What defines beauty?
Could it be the million dollar make-up industry that convinces us that the definition of beauty is something found in a tube, jar or at a store?
Or could it be the clothing designers and fashion folks who would probably suggest that beauty is translated in the clothes you adorn or the type of jewelry worn?
What about the plastic surgeons who have somehow managed to convince us that beauty can be transformational, just one procedure at a time?
Perhaps it could be the modern mainstream media that has manipulated all of these notions of beauty and transcribed them through channels of stereotypes and unrealistic expectations?
Regardless of how you approach the term, defining beauty is something done by the culture. Through time, American females have somehow fallen to the threshold of how we are seen within society. Whether we are the subject or the object, determining between the two is, unfortunately, never really up to us. This weekend, I took a day trip to the Annenberg Space for Photography in Los Angeles. The exhibition really put into perspective the reality of the iconic, yet ironic culture of beauty in the U.S. By combining mixed media graphic art, contemporary advertisements, photo shoots and video, I wandered the exhibition doing my best to wrap my head around something that I have always understood to be the truth.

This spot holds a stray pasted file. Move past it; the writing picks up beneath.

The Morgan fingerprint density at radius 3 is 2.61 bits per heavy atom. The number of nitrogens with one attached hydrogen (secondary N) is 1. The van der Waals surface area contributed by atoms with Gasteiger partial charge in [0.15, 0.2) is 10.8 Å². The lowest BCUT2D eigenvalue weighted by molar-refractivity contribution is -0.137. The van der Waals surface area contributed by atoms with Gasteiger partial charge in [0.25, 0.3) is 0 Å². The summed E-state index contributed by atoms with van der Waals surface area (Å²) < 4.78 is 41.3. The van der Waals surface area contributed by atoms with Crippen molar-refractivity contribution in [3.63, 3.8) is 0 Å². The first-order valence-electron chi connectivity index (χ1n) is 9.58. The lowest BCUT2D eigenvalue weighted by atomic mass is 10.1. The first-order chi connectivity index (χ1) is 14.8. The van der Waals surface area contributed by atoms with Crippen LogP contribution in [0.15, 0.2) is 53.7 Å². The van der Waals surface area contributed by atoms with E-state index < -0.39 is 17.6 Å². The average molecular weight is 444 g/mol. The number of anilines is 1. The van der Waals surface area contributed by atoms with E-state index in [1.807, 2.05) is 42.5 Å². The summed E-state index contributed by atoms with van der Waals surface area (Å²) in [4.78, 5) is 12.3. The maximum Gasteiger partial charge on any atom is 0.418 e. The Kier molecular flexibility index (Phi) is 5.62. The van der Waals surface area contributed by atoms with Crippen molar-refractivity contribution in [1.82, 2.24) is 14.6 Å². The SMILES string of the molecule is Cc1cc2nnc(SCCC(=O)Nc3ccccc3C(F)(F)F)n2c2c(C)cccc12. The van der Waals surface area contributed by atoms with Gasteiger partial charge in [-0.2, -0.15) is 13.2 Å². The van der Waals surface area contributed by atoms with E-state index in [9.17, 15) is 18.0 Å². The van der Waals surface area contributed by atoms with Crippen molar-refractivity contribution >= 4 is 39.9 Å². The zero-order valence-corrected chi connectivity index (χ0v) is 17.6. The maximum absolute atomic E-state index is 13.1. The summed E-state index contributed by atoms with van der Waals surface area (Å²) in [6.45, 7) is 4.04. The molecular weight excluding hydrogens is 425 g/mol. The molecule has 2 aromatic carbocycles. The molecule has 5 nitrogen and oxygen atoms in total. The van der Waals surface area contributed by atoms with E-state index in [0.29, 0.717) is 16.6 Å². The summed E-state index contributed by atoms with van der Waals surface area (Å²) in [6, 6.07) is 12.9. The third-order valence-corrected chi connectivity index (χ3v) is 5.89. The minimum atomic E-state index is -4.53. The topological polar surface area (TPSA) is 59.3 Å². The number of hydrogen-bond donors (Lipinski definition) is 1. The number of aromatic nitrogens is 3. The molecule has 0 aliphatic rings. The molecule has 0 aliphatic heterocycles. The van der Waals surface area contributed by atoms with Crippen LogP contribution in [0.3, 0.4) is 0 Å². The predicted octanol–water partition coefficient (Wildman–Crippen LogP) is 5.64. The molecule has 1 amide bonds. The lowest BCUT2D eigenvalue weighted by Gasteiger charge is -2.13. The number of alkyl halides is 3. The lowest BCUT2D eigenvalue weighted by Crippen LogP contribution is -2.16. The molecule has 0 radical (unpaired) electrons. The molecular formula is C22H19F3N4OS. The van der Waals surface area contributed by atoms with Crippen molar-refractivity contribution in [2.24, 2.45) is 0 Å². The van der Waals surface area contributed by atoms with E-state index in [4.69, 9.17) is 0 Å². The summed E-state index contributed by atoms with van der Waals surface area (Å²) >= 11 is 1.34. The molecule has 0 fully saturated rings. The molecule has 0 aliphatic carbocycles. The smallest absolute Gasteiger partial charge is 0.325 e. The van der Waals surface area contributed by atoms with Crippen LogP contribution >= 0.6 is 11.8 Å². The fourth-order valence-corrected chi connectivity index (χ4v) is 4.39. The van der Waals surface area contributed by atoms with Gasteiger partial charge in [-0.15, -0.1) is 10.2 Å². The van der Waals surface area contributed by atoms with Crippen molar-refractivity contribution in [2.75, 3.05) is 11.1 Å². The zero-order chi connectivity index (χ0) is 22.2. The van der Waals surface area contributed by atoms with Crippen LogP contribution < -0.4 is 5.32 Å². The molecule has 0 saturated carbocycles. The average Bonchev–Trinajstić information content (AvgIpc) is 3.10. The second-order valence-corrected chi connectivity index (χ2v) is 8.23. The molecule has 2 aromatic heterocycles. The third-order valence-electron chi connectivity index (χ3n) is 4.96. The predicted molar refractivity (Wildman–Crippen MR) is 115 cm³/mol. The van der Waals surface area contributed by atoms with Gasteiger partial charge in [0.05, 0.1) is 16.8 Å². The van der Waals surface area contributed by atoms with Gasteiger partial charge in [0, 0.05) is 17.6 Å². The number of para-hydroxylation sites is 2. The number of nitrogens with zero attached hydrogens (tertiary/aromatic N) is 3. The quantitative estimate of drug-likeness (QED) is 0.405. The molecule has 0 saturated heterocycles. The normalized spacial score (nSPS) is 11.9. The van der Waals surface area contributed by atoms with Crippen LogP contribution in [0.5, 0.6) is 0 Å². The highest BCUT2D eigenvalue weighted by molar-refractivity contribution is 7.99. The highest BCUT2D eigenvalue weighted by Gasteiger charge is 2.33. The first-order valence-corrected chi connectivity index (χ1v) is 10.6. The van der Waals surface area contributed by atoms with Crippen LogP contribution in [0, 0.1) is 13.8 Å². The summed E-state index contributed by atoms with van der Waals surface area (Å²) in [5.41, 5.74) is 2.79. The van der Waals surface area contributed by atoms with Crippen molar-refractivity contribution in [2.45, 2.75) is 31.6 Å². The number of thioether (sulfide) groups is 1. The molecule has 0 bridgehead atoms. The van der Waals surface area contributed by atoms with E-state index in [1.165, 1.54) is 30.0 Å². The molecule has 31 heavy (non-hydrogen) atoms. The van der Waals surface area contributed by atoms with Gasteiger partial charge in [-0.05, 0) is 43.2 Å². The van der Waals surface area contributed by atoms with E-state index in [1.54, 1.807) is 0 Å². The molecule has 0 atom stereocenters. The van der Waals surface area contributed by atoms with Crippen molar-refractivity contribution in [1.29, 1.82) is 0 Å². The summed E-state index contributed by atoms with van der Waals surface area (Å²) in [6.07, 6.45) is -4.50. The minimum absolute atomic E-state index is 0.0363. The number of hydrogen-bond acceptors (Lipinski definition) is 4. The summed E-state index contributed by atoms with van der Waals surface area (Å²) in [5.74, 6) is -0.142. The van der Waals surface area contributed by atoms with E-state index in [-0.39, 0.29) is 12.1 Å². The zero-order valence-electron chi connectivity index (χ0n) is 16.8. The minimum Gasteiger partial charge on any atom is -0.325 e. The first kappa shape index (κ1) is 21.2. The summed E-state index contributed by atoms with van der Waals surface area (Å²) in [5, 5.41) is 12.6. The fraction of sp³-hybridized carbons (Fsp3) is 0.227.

Sometimes, there is much more beauty in the lies we believe than whatever the actuality that something truly is.
To me, beauty is more than the clothes you wear, the products you have, or the shape your body is in. It is much more than what money can buy or surgery can “enhance”, rather it is the confidence that comes from feeling refreshingly satisfied, appreciated and happy from the inside out. I’d like to see money buy me that.